Sheep, Hoarders, and Helicopters: The Piñata Test

You can learn all you need to know about humans when you attend a child’s party featuring a piñata. The good news is that we can stop funding sociological and anthropological research and just start sending scientists to children’s birthday parties, which are known to be–wait, those are as expensive as a university grant. Possibly more expensive. Never mind.

How does this work? you might be asking. You see, the basic personality types all reveal themselves in the course of a good piñata beating. There are implications for humanity at large too. It’s like Lord of the Flies and socialism and capitalism and cuteness and weird phobias and a horrifying feeding frenzy all at once.

The basic personality types are as follows:

The Starving Man

This child is fueled by an incredible drive to get to the candy, regardless of the cost: injuries inflicted on self or others, younger children shoved aside, friendships destroyed. All that matters is the Starburst.

The Phobe

This child is afraid of the blindfold. He or she is torn between a desire for glory and candy and terror of being blindfolded. He or she may have sensory processing issues, have control issues, or just be a little wimpy. These are all subcategories of the Phobe.

"I don't want to."

“I don’t want to.”

The Fearful

This child is afraid of getting hit by the stick, and hides behind the other children, still hoping to get candy, but willing to be behind the pack. This child may turn into the Cowerer, or may overcome the fear of getting struck once the candy appears.

The Brash

This child rushes forward with every swing of the stick. He or she loses his or her head because the sugar has actually caused a spike in blood sugar before it has even been consumed. This child is the most likely to get hit in the face, but is also the first to get to the candy. This child may be the Starving Man, or he or she may just be impulsive. But once this child reaches the candy and starts grabbing, he or she goes one of three ways, becoming the Hoarder, the Sheep, or the Gentle Saint.

The Hoarder

As you may have guessed by the name, this child hoards candy. Immediately upon reaching the pile (or the still-falling stream, if the child started out as the Brash), the child flings his or her body onto the candy, protecting the pile under the torso while using all four limbs to sweep more candy into the pile. If this child does not relent and become the Gentle Saint, and if this child got there early on in the candy grabbing process, literally nobody else will get a single piece of candy except for that one candy with no wrapper that is somehow crushed far away in the grass during the piñata-beating process. This child is unable to help his or her actions regardless of how much the parents are trying to hold him or her back. It’s pure adrenaline that drives the Hoarder. There are hostile Hoarders who would rather die than relinquish the pile of candy, and there are kinder Hoarders who just can’t control themselves and who are willing to grudgingly dole out some of the stash when directed to do so.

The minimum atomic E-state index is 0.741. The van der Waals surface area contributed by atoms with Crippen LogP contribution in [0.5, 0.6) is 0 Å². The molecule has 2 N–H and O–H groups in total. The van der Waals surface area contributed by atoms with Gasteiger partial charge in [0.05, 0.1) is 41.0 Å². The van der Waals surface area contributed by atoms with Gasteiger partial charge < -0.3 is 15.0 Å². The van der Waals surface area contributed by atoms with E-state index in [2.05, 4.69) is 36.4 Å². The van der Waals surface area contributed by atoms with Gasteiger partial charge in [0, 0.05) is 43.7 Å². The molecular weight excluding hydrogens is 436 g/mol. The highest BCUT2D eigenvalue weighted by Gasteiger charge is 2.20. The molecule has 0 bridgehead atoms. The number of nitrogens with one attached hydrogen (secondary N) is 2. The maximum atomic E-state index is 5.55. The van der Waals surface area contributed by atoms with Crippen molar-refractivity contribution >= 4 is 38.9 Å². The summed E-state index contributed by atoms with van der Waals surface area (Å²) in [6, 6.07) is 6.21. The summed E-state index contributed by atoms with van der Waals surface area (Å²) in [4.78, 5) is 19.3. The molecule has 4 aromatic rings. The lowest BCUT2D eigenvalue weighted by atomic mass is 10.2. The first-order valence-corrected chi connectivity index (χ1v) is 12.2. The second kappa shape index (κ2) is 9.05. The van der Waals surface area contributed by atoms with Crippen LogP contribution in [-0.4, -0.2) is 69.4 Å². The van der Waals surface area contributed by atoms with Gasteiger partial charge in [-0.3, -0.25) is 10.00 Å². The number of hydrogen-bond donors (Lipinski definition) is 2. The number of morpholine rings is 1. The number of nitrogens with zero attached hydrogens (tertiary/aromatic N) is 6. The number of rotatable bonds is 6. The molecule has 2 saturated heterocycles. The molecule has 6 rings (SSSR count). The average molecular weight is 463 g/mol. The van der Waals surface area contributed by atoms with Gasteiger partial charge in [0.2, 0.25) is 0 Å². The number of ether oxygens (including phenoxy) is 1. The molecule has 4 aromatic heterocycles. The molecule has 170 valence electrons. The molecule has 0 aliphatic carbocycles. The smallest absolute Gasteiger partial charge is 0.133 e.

The Sheep

This child has been waiting in the wings, affected less by the actual candy falling than the actions of the other children. Once the Brash or the Hoarder rushes forward, this child is next. Sometimes this may mean getting hit in the brains because the Brash jumped the gun and leaped in before the swinging was done. It often means getting a decent amount of candy, but not too much, since the sheep will generally not turn on the other children or shove babies. Unless the baby is taking too long to pick up a piece of candy. Your average kid is fairly likely to be the Sheep, perhaps with a touch of the Starving Man.

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The Gentle Saint

This child may have started out a Hoarder, may have started out a Sheep, or–fairly unlikely–may always have been this way. Regardless, this child will help the Cowerer (below) and/or any younger or more unfortunate children. This child may already have (and probably does have) a substantial pile of candy already, but is willing to hand some of it out to the other children, or at least protect them from the Hoarder or help them find the squashed candy that lies five yards away from the heart of the candy windfall and that was stepped on by the Hoarder and the Sheep. Every parent falls in love with this child, especially if there was no parental prompting.

The Cowerer

This child stays outside of the circle during the swinging action, and then is dismayed by the aggression and speed of the other children once the piñata is broken. He or she is fairly likely to never engage, and simply stands there, wailing the whole time. This child may eventually start trying to forage for candy when it is too late, and begin the crying then, once he or she realizes that there is nothing left or that all that is left are Hot Tamales and hardened circles of bubble gum.